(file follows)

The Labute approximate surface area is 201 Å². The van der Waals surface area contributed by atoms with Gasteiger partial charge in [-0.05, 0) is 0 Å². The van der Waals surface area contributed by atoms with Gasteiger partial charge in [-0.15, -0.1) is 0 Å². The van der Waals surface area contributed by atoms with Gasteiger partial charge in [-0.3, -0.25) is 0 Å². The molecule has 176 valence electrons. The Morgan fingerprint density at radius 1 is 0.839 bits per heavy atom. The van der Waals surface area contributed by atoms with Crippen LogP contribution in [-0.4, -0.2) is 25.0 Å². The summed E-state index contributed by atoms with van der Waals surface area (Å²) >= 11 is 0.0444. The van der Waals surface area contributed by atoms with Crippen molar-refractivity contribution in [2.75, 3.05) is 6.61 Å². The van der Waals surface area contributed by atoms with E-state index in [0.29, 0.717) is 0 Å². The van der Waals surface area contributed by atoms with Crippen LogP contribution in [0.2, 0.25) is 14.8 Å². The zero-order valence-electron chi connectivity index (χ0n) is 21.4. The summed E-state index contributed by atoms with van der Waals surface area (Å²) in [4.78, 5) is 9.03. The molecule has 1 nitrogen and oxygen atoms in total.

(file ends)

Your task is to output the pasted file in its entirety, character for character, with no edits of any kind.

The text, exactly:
The Labute approximate surface area is 201 Å². The van der Waals surface area contributed by atoms with Gasteiger partial charge in [-0.05, 0) is 0 Å². The van der Waals surface area contributed by atoms with Gasteiger partial charge in [-0.15, -0.1) is 0 Å². The van der Waals surface area contributed by atoms with Gasteiger partial charge in [-0.3, -0.25) is 0 Å². The molecule has 176 valence electrons. The Morgan fingerprint density at radius 1 is 0.839 bits per heavy atom. The van der Waals surface area contributed by atoms with Crippen LogP contribution in [-0.4, -0.2) is 25.0 Å². The summed E-state index contributed by atoms with van der Waals surface area (Å²) >= 11 is 0.0444. The van der Waals surface area contributed by atoms with Crippen molar-refractivity contribution in [2.75, 3.05) is 6.61 Å². The van der Waals surface area contributed by atoms with E-state index in [0.29, 0.717) is 0 Å². The van der Waals surface area contributed by atoms with Crippen LogP contribution in [0.2, 0.25) is 14.8 Å². The zero-order valence-electron chi connectivity index (χ0n) is 21.4. The summed E-state index contributed by atoms with van der Waals surface area (Å²) in [4.78, 5) is 9.03. The molecule has 1 nitrogen and oxygen atoms in total.